Just as letters and numbers are symbols which let us communicate about ideas. Religious traditions around the world have developed languages of symbols and colors which allow persons who are not traditionally literate to understand and communicate their faith.
Symbols in Church History
In the history of the Church, symbols have been a way to communicate secretly during times of oppression, a way to teach a particular part of the story of salvation, and a way to remember and celebrate a particular aspect of God's love.
What little we know of the images used by early Christians is what we can deduce from the use of images in the catacombs as decorations on their tombs. Many of the early images were borrowed from pagan symbolism to communicate an idea within Christian theology. Much as you might borrow a word from another language to express an idea that didn't have an English word. For instance it is not uncommon to find a peacock on an early Christian tomb. We believe that the peacock was used as a symbol of life after death since it was occasionally used as such by pagan artists. In most cases, however, the symbols used by the early church were the same as those used in our worship today.
Symbols Related to Jesus
In Christianity, the most common symbol is the cross where Jesus died, but even the cross has several different categories of symbols within it. When the cross is seen in its simplest form it reminds us of the whole work of Jesus in our salvation. It reminds us of his death, the fact that it is empty reminds us of his resurrection, the vertical piece reminds us that Jesus became a bridge between God and humanity, and the horizontal piece reminds us that he links us with all humans in all times and places.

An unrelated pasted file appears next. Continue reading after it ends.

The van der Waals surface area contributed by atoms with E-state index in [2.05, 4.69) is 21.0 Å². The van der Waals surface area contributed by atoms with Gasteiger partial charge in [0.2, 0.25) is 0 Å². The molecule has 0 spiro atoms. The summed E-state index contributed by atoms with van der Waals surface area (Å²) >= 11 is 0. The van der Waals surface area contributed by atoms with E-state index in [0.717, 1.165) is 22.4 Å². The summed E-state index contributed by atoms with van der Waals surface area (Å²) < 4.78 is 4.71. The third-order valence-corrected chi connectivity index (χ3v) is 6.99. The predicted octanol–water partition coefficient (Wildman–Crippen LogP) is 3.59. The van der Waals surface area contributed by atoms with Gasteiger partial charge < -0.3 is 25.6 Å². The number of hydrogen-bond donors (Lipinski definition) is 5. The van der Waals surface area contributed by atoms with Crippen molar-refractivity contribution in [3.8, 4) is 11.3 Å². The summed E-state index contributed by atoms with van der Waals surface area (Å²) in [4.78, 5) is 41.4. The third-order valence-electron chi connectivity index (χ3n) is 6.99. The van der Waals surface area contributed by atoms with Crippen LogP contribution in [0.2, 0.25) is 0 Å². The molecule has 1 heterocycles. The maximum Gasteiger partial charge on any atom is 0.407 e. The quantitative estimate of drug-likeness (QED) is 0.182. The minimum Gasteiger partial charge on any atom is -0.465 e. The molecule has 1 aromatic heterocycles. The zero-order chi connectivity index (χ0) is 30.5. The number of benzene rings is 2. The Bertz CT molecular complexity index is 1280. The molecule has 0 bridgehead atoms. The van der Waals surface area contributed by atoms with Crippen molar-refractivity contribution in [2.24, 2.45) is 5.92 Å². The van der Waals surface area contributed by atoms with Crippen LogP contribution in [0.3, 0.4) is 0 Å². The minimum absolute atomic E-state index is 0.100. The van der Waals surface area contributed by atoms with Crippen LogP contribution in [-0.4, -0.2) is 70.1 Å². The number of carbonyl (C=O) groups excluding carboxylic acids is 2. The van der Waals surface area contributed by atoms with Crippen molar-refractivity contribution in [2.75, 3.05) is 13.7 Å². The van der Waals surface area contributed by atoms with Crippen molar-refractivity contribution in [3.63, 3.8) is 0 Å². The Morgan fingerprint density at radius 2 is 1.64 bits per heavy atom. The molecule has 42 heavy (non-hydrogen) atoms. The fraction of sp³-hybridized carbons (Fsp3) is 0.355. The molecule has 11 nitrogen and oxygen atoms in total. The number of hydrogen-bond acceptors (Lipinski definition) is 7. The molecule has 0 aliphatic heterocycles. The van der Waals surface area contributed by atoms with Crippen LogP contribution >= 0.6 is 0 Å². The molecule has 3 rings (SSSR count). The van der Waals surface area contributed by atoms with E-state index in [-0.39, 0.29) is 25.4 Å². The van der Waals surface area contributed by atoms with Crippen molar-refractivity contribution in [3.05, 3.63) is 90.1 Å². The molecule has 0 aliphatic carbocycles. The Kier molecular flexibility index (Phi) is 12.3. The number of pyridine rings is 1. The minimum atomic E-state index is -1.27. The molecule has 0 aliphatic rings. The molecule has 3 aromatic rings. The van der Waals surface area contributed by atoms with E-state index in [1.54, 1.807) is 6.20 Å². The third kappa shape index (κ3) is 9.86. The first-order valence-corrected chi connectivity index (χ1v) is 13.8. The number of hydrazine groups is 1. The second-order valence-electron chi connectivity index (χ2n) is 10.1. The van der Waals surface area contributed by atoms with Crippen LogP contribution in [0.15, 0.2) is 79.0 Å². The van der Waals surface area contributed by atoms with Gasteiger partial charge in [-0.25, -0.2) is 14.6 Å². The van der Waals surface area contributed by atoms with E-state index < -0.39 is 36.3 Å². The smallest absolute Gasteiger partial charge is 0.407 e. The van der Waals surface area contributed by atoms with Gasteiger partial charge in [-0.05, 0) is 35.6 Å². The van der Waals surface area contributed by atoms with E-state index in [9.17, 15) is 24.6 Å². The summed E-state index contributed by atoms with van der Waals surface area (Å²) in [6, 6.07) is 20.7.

The crucifix, a cross with Jesus hanging on it near death, reminds us of the suffering Jesus went through for our salvation. It is often used to encourage persons who are facing suffering in their own lives and to remind them that Jesus knows what they are going through. In the United States, Protestants frequently associate the crucifix exclusively with the Roman Catholic branch of the Christian Church. This is, however, an unnecessary and unhelpful distinction. Jesus' triumph over suffering and death should be a source of encouragement for all Christians.
Since the days of the early church, artists decorating worship spaces or items to be used in worship use a variety of symbols to depict Jesus. He is depicted as a lamb because of the lamb served at the Passover meal; he is depicted as a fish because the Greek letters for fish (Ιχθυς) could stand for the phrase "Jesus Christ, God's Son, Savior."
During the Middle Ages, Christ was frequently depicted as a pelican because of the belief that in times of drought or famine a mother pelican would gash open her chest to feed her chicks with her own blood rather than let them starve. This image was particularly popular in embroidery for altar cloths and vestments to be used at communion.
Symbols for the Apostles
Not quite as common are the symbols that were used to signify the various apostles such as a ring of keys to signify the Apostle Peter or a sword to signify the Apostle Paul. Here are a few of the recognized symbols for early saints. Some of these symbols relate to the saint's actions recorded in Scripture, others are from the stories of their later ministries or the manner of their deaths.